Keeping with the theme of dividends, on Monday, we added an additional $9.82 in cash to the portfolio thanks to a $0.31 quarterly distribution from electric utility Exelon . Although Exelon's dividend is down considerably from $0.525 in the prior quarter as it attempts to utilize its free cash flow to invest in new forms of renewable energy, we have to remember that we're still getting a very solid 4% yield here. The concerns about Exelon's future revenue stream being at risk seem overblown to me, and I consider its latest retracement an intriguing buying opportunity.

Finally, because three isn't a crowd when it comes to receiving dividends, we received our $0.2637 per share distribution from France Telecom . France Telecom pays out two semi-annual dividends each year that can vary wildly in size. Like Exelon, France Telecom reduced its dividend by more than 40% recently, but is still pledging to deliver what would equate to at least 0.80 euros ($1.07) this year. That would equate to a yield of 10.8% based on yesterday's closing price, and the prospect of nearly an $0.80 dividend being announced later this summer. Don't be surprised if you see income seekers jumping into France Telecom in the coming months.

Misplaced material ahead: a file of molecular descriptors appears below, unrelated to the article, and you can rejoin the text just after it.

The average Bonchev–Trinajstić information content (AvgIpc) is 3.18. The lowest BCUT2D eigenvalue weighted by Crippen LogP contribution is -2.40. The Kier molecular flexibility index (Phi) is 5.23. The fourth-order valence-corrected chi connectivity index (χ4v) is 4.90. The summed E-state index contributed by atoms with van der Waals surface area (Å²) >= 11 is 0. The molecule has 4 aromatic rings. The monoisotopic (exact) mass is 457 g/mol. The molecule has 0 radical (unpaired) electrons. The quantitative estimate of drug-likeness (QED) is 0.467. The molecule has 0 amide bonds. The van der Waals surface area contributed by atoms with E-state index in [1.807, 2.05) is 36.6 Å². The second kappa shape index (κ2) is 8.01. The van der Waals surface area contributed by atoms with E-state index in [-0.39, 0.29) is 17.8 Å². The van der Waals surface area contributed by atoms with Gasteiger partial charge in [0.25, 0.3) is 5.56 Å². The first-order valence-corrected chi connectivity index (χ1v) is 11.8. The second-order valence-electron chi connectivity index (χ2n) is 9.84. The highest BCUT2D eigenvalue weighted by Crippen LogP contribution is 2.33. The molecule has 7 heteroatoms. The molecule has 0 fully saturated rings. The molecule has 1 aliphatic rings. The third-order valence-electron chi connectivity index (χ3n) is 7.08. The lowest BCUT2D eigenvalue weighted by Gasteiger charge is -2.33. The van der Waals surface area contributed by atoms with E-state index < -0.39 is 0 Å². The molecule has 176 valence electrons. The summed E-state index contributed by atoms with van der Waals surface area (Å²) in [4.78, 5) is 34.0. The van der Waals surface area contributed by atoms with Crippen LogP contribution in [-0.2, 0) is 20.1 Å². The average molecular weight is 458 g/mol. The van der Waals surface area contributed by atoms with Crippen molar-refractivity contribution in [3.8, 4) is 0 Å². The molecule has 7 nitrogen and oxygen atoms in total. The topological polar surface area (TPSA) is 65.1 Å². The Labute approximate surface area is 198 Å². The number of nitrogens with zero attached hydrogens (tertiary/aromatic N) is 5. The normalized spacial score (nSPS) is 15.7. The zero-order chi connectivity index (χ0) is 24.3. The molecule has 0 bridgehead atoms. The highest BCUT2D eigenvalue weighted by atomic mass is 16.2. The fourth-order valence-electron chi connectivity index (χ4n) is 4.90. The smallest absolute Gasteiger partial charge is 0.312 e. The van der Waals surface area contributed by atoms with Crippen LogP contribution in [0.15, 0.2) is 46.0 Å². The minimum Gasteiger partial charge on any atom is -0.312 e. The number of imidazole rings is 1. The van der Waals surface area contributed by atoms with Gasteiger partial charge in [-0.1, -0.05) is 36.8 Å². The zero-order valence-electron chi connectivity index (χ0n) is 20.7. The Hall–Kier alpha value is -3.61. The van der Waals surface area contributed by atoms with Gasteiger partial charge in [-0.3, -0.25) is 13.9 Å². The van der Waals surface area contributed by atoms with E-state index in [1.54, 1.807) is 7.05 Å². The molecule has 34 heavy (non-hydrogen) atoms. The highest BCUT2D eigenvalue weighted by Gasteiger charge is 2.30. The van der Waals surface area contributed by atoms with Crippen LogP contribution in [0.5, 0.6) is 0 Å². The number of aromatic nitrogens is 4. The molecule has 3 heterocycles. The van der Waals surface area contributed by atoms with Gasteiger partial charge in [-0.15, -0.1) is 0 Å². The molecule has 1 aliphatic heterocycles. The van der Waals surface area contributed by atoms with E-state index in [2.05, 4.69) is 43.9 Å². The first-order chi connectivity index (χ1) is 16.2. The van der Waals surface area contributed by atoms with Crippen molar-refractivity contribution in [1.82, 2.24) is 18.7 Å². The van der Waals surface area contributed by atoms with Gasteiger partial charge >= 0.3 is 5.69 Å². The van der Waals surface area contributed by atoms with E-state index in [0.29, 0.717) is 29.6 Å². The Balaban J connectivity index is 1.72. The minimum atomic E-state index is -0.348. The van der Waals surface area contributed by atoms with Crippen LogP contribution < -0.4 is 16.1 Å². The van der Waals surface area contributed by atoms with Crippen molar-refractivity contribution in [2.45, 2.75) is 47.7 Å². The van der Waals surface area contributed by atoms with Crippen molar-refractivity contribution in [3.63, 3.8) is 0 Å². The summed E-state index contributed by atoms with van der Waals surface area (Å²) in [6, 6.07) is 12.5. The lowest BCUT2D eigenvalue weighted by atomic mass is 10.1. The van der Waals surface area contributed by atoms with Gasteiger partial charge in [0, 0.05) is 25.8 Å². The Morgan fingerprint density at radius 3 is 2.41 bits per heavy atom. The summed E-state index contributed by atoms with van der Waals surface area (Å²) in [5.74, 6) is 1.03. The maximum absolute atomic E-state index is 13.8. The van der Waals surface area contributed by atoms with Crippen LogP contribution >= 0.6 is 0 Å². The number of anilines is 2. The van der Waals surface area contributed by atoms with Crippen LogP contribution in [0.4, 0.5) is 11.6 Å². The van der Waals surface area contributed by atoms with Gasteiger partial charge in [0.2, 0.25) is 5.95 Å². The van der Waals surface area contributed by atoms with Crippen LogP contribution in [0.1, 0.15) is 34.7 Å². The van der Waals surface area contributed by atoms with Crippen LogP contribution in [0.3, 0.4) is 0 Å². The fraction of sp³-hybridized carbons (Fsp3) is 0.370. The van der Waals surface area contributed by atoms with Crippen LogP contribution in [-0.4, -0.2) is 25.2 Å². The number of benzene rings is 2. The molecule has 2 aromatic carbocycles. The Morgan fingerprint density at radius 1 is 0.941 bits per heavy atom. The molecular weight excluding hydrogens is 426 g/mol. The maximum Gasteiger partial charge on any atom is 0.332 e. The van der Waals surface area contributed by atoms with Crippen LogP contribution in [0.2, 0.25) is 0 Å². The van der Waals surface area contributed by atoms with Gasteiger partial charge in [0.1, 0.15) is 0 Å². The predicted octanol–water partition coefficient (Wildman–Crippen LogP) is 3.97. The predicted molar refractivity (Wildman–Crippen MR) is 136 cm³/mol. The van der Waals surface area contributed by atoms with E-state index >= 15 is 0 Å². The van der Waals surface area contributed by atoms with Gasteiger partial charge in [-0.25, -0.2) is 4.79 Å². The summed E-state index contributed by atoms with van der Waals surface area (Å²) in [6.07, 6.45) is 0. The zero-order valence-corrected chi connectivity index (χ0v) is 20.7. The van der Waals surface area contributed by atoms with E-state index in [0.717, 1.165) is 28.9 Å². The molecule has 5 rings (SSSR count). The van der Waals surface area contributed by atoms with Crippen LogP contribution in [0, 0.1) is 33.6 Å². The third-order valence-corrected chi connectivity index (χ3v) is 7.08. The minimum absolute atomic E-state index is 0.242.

We can do better
Don't call it a comeback, but that's six straight weeks that this deep value and contrarian portfolio has bested the S&P 500. There's still quite a long way to go before I can say it's outperforming the S&P 500, but we're finally starting to see a few of these companies getting the respect they deserve.

Check back next week for the latest update on this portfolio and its 10 components.

Does Exelon have the right tools to succeed?
As the nation moves increasingly toward clean energy, Exelon is perfectly positioned to capitalize on having the largest nuclear fleet in North America. This strength, combined with an increased focus on balance sheet health, and its recent merger with Constellation, places Exelon and its resized dividend on a short list of the top utilities. To determine if Exelon is a good long-term fit for your portfolio, you're invited to check out The Motley Fool's premium research report on the company. Simply click here now for instant access.

The article One Person's Trash Is Another Person's Treasure Portfolio originally appeared on

Fool contributor Sean Williams owns shares of QLogic, Dell, Skullcandy, and France Telecom, but has no material interest in any other companies mentioned in this article. You can follow him on CAPS under the screen name TMFUltraLong, track every pick he makes under the screen name TrackUltraLong, and check him out on Twitter, where he goes by the handle @TMFUltraLong.The Motley Fool owns shares of Dendreon, France Telecom, Skullcandy, and Staples, and recommends Exelon and France Telecom. Try any of our Foolish newsletter services free for 30 days. We Fools may not all hold the same opinions, but we all believe that considering a diverse range of insights makes us better investors. The Motley Fool has a disclosure policy.